Celebrating our Sesquicentennial 1867-2017
University of Illinois Quadrangle
Celebrating our Sesquicentennial1867-2017
 

Humanities and Public Life

 

ABSTRACT:

A democracy, John Dewey wrote, "is more than a form of government; it is primarily a mode of associated living, of conjoint communicated experience." Perhaps then, the key institutions in a democratic society are not governmental but educational. At the heart of a democracy are practices and institutions that work to support communicative relations, and to cultivate in the citizenry the dispositions needed to participate in the conversation that is democracy. And within educational institutions, it is the arts and humanities that have consistently devoted themselves to addressing the plight of the public by cultivating the arts of conversation and the rigors of self-knowledge.

 

 

SPEAKERS:

Romand Coles

Romand Coles  

      • Australian Catholic University
        • Romand Coles is a scholar-activist who works at the intersections of continental and critical philosophy, radical democratic theory, and various modes of political organizing and activism.  Some of the central themes in his published work include: receptive generosity, dialogical ethics, and radical democracy; religion, secularism and pluralization; ecological thought and transformative action in the face of planetary catastrophe; social movements, protest, and broad-based political organizing; democratic educational transformation for commonwealth; action research and pedagogy; aesthetics and politics; and critical cosmopolitanism from below.  Before coming to the Institute for Social Justice, he served as the McAllister Endowed Chair and Director of the Program for Community, Culture, and Environment at Northern Arizona University, where he co-led a prominent initiative for educational transformation around grassroots democracy and sustainability.  During the two decades prior to that, he taught political theory and engaged in radical democratic political organizing at Duke University.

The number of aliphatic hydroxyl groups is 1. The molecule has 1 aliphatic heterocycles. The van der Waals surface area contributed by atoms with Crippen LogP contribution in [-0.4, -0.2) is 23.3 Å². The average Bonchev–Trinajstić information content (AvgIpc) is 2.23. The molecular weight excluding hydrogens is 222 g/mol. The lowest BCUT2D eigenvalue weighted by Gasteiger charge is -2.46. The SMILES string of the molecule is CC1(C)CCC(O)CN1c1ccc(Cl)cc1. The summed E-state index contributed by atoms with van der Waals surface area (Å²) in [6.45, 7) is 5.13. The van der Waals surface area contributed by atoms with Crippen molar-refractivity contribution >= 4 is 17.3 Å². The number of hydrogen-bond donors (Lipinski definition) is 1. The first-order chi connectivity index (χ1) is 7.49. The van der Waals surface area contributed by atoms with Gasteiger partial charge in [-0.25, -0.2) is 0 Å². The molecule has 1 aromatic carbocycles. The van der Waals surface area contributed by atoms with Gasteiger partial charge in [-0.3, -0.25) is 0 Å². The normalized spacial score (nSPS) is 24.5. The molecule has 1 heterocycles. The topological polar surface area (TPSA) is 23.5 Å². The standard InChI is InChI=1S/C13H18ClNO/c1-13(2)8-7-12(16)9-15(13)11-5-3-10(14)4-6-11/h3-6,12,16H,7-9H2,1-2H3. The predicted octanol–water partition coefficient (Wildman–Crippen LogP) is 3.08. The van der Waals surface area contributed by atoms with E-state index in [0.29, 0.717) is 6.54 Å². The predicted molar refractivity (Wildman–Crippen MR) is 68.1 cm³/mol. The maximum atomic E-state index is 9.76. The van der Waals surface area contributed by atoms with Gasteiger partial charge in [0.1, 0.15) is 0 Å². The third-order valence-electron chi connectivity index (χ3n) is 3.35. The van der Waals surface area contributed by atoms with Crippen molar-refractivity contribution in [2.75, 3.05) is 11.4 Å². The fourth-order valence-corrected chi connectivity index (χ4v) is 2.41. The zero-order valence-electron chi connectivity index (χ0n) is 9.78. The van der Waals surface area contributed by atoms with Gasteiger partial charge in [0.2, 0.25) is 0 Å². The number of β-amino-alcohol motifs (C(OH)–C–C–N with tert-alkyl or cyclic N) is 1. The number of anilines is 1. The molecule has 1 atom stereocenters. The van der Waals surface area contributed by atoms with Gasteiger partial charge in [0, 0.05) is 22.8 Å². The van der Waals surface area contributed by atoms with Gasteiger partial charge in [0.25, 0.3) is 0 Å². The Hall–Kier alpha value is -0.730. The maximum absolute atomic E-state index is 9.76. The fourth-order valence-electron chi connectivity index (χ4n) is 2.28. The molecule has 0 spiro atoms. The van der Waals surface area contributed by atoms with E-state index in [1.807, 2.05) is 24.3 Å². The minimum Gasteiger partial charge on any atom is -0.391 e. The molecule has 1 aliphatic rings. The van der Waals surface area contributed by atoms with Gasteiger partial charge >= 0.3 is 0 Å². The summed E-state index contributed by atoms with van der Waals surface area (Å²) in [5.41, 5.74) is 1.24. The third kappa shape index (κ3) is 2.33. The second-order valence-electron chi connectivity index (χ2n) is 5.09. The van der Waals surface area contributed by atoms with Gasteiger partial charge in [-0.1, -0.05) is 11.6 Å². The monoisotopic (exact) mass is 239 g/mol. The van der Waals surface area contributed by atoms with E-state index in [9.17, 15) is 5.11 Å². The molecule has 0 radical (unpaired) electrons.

Carolyn Rouse

Carolyn Rouse  

      • Princeton
        • Carolyn Rouse is a professor and chair of the Department of Anthropology at Princeton University. Her work explores the use of evidence to make particular claims about race and social inequality. She is the author of Engaged Surrender: African American Women and Islam, Uncertain Suffering: Racial Healthcare Disparities and Sickle Cell Disease and Televised Redemption: Black Religious Media and Racial Empowerment. Her manuscript Development Hubris: Adventures Trying to Save the World examines discourses of charity and development and is tied to her own project building a high school in a fishing village in Ghana. In the summer of 2016 she began studying declining white life expectancies in rural California as a follow-up to her research on racial health disparities. In addition to being an anthropologist, Rouse is also a filmmaker. She has produced, directed, and/or edited a number of documentaries including Chicks in White Satin (1994), Purification to Prozac: Treating Mental Illness in Bali (1998), and Listening as a Radical Act: World Anthropologies and the Decentering of Western Thought (2015). As an extension of her commitment and training in visual anthropology, in the summer of 2016 she created the Ethnographic Data Visualization Lab (VizE Lab) to work with students and colleagues on ways to visualize complex ethnographic data.  One project she is currently working on through the lab brings together 60 years of biological data with 60 years of social scientific data to study epigenetic effects on physical development.

Elaine Scarry

Elaine Scarry  

      • Harvard University
        • Walter M. Cabot Professor of Aesthetics and General Theory of Value; Harvard College Professor